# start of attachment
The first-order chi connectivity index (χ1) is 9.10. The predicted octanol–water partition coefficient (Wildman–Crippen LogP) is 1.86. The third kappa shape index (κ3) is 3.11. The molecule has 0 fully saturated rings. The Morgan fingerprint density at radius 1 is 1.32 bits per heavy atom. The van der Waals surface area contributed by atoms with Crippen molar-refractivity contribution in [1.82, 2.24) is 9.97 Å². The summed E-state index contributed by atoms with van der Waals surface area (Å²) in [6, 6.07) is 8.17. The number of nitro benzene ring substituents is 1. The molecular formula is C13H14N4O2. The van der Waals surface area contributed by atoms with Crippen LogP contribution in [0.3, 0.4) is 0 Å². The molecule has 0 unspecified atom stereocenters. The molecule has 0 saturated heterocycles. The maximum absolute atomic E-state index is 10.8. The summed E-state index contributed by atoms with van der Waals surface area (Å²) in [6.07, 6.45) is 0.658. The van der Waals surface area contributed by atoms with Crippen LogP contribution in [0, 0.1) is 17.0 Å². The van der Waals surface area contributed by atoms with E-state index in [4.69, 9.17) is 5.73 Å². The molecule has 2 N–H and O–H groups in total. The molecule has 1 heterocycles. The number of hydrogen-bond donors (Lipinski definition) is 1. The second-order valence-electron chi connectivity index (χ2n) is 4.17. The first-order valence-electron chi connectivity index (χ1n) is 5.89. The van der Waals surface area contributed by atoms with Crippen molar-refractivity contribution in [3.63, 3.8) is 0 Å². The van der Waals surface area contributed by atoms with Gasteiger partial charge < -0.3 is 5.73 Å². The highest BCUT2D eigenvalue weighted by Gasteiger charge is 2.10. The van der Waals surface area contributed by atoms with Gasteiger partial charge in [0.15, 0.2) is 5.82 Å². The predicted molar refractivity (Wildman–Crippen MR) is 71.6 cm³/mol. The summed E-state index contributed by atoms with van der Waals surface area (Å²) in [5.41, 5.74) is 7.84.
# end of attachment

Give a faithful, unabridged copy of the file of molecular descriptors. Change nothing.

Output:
The first-order chi connectivity index (χ1) is 9.10. The predicted octanol–water partition coefficient (Wildman–Crippen LogP) is 1.86. The third kappa shape index (κ3) is 3.11. The molecule has 0 fully saturated rings. The Morgan fingerprint density at radius 1 is 1.32 bits per heavy atom. The van der Waals surface area contributed by atoms with Crippen molar-refractivity contribution in [1.82, 2.24) is 9.97 Å². The summed E-state index contributed by atoms with van der Waals surface area (Å²) in [6, 6.07) is 8.17. The number of nitro benzene ring substituents is 1. The molecular formula is C13H14N4O2. The van der Waals surface area contributed by atoms with Crippen LogP contribution in [0.3, 0.4) is 0 Å². The molecule has 0 unspecified atom stereocenters. The molecule has 0 saturated heterocycles. The maximum absolute atomic E-state index is 10.8. The summed E-state index contributed by atoms with van der Waals surface area (Å²) in [6.07, 6.45) is 0.658. The van der Waals surface area contributed by atoms with Crippen LogP contribution in [0, 0.1) is 17.0 Å². The van der Waals surface area contributed by atoms with E-state index in [4.69, 9.17) is 5.73 Å². The molecule has 2 N–H and O–H groups in total. The molecule has 1 heterocycles. The number of hydrogen-bond donors (Lipinski definition) is 1. The second-order valence-electron chi connectivity index (χ2n) is 4.17. The first-order valence-electron chi connectivity index (χ1n) is 5.89. The van der Waals surface area contributed by atoms with Crippen molar-refractivity contribution in [3.63, 3.8) is 0 Å². The van der Waals surface area contributed by atoms with Gasteiger partial charge < -0.3 is 5.73 Å². The highest BCUT2D eigenvalue weighted by Gasteiger charge is 2.10. The van der Waals surface area contributed by atoms with Gasteiger partial charge in [0.15, 0.2) is 5.82 Å². The predicted molar refractivity (Wildman–Crippen MR) is 71.6 cm³/mol. The summed E-state index contributed by atoms with van der Waals surface area (Å²) in [5.41, 5.74) is 7.84.